Our initial goal
The organization's goal was to preserve Bandy Field as an open natural green space and quiet “community commons” for the passive recreation and enjoyment of children and adults who live in the city and county residential neighborhoods of West End Richmond.
Our campaign to save Bandy Field
During the months that followed its initial formation, the Friends of Bandy Field engaged in efforts to gain broad community support to “Save Bandy Field” and prevent its sale. Our efforts included collecting 2,200 petition signatures, writing letters to the editor, holding a community consensus building session to decide on the park’s acceptable uses and future status, and sending hundreds of letters and “green” cards to members of the Richmond City Council and city administration. The support of West End civic associations and community groups was solicited and enthusiastically received. These organizations included the Three Chopt Road Civic Association, Westview Civic Association, Westhampton Citizens’ Association, College Hills Civic Association, Tuckahoe Garden Club of Westhampton, Boxwood Garden Club, and the Far West Neighborhood Team. In addition, park support organizations and environmental groups throughout the Richmond area joined in the effort by expressing their strong support for the cause of “Saving Bandy Field” and making it an official city park.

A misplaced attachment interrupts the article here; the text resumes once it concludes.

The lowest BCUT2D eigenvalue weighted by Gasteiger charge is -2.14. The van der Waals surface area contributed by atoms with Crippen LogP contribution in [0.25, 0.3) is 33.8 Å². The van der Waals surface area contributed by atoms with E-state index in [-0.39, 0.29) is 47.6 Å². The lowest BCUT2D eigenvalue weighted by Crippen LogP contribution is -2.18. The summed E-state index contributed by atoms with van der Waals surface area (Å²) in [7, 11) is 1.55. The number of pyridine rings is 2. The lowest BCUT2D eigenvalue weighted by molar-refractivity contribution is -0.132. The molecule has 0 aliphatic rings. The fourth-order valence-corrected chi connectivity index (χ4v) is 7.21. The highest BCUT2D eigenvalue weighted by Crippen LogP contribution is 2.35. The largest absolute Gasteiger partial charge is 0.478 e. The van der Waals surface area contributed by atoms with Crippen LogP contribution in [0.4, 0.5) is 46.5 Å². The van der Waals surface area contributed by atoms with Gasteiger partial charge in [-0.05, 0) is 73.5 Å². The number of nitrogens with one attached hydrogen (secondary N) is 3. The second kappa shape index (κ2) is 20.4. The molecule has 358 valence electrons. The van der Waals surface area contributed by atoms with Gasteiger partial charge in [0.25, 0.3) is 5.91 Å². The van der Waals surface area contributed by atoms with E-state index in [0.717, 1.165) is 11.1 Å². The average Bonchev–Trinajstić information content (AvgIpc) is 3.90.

Support by then City Councilmember John Conrad